Hi Nathan I am having problems using Debian on my Lenovo Z51. It all installs fine but the wifi card won’t work. Seems something to do with backported drivers. I am stuck at the moment. Just wondered if you had any ideas. I installed using nonfree drivers iso download. I just can’t seem to get it to work.
Welcome to the joys of Linux.
If you have an eye on a laptop and it’s not available with Linux or certified as compatible (like the Ubuntu cert), you may want to do a Google search for the name of the laptop and “Linux” or “Debian.” See what other Linux users have to say about their experience with Linux on that hardware. Even before you buy.
Some arnt compatible!
Did you look at?
Your solution is specific to your hardware I’m afraid.
I think I will go for Ubuntu 14.4LTS (Due to the AMD driver issue). I will disable the Amazon privacy issue. Is there anything more to be concerned about with regards to Ubuntu. You seem very anti Ubuntu within your lessons. It is open source right? Does canonical release full source for peer review?. Could it have backdoors in closed source areas. I have researched online but I am finding conflicting information.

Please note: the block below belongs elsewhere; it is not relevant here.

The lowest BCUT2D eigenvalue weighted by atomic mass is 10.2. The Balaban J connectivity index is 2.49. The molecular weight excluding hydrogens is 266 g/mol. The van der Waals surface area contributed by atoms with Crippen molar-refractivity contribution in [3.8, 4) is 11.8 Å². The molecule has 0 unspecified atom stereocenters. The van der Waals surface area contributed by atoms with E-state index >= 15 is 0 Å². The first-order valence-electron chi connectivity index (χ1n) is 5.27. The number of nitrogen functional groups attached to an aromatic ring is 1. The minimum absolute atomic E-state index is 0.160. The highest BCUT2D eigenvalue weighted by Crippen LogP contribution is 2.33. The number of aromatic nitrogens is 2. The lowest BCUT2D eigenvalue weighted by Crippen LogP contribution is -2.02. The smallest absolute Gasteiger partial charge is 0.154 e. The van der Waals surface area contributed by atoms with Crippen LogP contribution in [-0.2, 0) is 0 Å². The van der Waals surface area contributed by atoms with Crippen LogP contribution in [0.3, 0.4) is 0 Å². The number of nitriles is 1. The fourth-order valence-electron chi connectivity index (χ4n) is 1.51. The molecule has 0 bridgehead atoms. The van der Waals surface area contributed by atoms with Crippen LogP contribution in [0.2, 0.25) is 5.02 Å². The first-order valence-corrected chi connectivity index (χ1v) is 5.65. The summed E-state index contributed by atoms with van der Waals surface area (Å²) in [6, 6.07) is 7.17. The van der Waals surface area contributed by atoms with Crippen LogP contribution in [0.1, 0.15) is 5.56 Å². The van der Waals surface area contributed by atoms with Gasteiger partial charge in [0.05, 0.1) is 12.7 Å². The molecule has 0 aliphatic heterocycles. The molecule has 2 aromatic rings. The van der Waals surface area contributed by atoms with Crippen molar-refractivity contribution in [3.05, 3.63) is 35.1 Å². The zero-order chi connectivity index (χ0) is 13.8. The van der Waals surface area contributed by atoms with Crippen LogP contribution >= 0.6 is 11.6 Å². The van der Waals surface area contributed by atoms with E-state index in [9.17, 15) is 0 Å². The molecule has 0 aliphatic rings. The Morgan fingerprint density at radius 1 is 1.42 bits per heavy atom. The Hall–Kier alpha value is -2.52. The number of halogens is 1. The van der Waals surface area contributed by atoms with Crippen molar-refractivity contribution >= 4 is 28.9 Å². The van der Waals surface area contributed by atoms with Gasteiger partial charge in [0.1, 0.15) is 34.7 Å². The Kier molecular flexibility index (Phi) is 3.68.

Ubuntu is a good option for compatibility there is no doubt about that. Its a better option than Windows if privacy and security is a concern. I am a bit hard on Ubuntu but thats because this is a security/privacy focused course. I do recommend Ubuntu as a first move to Linux and to get difficult hardware to simply work!!!
They could both be backdoored but the chances are less with Debian. Debian has reproducible builds. Meaning packages in their repositories are the same ones generated from source code almost fully ensuring nothing was added before packaging. Ubuntu and most other OSs don’t have this and you have to trust Canonical that certain version of software is no different from publicly available source code.
Debian also has a history of amazing respect for security and privacy. Example; When Chromium was downloading Google’s proprietary voice recognition library without users knowing. Regardless how much time it took Google to rectify the issue, Debian developers patched the package immediately so was available for download the moment mirrors picked it up.